Sometimes, a seemingly run-of-the-mill retraction notice turns out to be much less straightforward.
Such was the case with a recent retraction of a 2016 paper in a journal published by the U.S. Centers for Disease Control and Prevention, apparently over permission to use an evaluation scale designed to test whether patients take their medications as prescribed. But when we looked into this story, we learned this retraction was only the tip of the iceberg – a representative of the evaluation scale (titled “Chief Investigator”) told us he has contacted hundreds of so-called “infringers” over the last year who used the scale without permission. The authors must then apply retroactively and show they’ve used it correctly, and may even have to pay fees. Or, in the case of the retraction we saw (and at least one other in 2016), pull the paper.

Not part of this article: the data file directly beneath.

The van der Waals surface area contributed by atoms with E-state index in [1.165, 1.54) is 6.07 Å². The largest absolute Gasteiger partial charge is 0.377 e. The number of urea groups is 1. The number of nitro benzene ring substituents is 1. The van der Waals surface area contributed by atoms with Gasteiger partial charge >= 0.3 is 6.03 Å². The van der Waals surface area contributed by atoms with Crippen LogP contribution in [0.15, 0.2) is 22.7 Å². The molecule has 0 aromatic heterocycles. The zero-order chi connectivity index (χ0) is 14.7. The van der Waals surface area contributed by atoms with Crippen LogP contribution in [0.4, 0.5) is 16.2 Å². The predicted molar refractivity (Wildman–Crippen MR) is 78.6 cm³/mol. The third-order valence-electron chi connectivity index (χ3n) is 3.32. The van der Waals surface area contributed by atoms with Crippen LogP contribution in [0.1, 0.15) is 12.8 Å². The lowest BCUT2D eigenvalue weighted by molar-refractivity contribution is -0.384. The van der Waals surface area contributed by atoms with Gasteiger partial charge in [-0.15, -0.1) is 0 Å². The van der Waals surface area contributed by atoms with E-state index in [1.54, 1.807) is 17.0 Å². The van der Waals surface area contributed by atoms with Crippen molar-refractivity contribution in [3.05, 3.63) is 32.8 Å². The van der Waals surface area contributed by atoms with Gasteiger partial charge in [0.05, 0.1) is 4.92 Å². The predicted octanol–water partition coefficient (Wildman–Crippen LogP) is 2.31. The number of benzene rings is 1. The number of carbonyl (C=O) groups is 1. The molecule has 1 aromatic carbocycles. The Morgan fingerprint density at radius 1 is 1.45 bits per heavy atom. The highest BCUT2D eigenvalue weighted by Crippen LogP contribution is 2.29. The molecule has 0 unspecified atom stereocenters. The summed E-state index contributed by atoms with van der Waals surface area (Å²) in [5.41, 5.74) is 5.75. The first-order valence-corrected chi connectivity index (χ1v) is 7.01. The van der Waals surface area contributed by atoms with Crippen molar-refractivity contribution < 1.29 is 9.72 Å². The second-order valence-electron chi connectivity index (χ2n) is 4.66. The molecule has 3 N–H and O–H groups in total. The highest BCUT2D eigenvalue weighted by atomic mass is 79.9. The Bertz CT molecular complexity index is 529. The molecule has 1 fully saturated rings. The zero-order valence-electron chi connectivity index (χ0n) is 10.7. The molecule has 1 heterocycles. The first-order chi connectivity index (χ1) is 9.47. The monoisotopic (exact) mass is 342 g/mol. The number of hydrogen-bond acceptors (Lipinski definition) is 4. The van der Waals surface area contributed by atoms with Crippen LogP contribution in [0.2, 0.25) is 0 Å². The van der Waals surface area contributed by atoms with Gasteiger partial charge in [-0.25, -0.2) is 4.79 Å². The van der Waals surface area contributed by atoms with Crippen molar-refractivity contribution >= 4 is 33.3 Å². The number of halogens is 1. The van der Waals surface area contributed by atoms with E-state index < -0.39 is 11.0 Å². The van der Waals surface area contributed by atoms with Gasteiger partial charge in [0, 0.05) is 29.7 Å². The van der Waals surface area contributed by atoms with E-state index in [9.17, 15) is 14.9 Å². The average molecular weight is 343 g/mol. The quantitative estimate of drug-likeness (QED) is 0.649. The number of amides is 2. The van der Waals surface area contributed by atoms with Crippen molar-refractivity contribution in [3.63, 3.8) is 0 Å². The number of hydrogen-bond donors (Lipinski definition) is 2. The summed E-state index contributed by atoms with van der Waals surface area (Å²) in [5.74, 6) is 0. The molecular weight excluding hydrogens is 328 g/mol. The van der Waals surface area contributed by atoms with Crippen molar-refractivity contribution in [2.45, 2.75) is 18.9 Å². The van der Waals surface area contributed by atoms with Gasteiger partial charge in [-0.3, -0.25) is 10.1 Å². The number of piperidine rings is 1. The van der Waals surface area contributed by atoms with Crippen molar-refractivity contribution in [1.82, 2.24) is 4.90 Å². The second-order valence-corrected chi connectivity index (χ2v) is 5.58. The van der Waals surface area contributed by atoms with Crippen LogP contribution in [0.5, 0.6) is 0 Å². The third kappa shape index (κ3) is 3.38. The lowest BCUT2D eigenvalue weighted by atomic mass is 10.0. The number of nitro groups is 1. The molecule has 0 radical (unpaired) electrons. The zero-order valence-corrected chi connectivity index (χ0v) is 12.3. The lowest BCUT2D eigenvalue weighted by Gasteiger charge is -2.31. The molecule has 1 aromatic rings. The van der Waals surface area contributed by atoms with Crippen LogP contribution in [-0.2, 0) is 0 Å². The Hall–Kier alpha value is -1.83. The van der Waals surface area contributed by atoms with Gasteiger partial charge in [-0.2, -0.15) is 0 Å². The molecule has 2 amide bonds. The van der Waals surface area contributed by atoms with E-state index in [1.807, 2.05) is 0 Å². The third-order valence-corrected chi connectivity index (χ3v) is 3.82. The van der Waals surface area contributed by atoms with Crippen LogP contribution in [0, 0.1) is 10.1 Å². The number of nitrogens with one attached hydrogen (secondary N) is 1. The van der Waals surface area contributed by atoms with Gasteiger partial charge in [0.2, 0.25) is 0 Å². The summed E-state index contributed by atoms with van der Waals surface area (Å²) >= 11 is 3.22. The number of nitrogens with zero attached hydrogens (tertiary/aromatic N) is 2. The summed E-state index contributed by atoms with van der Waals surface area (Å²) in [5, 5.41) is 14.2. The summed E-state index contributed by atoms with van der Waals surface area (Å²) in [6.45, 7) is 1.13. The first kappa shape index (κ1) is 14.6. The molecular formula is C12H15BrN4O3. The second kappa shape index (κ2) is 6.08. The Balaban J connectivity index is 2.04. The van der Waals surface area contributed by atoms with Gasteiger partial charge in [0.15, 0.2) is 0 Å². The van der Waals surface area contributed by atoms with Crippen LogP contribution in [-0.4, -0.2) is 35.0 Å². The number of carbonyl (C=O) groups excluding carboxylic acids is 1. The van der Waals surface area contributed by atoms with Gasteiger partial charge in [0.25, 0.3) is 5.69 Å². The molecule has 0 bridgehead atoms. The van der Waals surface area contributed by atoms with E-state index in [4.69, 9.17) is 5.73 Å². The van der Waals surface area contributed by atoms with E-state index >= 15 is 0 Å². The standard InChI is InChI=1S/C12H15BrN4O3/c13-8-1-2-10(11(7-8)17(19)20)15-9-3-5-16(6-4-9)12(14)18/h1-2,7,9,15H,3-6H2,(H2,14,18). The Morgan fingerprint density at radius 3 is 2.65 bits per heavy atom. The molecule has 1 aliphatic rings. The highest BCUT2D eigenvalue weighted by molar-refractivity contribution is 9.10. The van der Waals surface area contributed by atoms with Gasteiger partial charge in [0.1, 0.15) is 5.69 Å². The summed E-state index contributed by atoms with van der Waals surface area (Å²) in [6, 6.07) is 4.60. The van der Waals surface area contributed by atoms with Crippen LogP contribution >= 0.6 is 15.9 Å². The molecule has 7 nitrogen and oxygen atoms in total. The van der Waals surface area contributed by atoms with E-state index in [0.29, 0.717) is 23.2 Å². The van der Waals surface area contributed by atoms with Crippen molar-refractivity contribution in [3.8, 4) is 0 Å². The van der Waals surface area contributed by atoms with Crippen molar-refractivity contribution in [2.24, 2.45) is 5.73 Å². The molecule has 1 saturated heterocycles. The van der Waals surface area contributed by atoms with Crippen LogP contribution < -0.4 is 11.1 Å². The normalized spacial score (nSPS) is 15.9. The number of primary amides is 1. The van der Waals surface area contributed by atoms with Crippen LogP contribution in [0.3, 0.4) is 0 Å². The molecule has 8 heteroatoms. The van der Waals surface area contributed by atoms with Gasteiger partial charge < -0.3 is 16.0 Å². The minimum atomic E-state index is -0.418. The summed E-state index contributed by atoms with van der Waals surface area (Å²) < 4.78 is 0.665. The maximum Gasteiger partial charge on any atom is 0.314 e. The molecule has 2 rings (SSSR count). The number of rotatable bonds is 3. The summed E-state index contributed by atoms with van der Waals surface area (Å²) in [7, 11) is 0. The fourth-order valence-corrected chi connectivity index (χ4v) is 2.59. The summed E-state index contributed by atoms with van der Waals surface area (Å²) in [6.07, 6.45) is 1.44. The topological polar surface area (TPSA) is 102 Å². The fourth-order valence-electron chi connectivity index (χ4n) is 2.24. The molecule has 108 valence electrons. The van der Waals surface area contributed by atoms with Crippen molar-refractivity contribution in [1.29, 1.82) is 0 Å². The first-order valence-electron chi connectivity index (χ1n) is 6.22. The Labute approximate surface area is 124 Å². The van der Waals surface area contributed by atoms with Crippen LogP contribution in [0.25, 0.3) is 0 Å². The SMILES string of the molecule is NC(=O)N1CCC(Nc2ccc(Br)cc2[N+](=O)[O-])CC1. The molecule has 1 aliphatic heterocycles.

According to the chief investigator, Steve Trubow, who oversees licensing and use of the scale worldwide, for some uses, there is no fee – but depending on what the researchers are using the Morisky Medication Adherence Scale (MMAS-8) for, it can cost up to $100,000. Once they’ve used it without permission, there are fees for that, too, Trubow told us: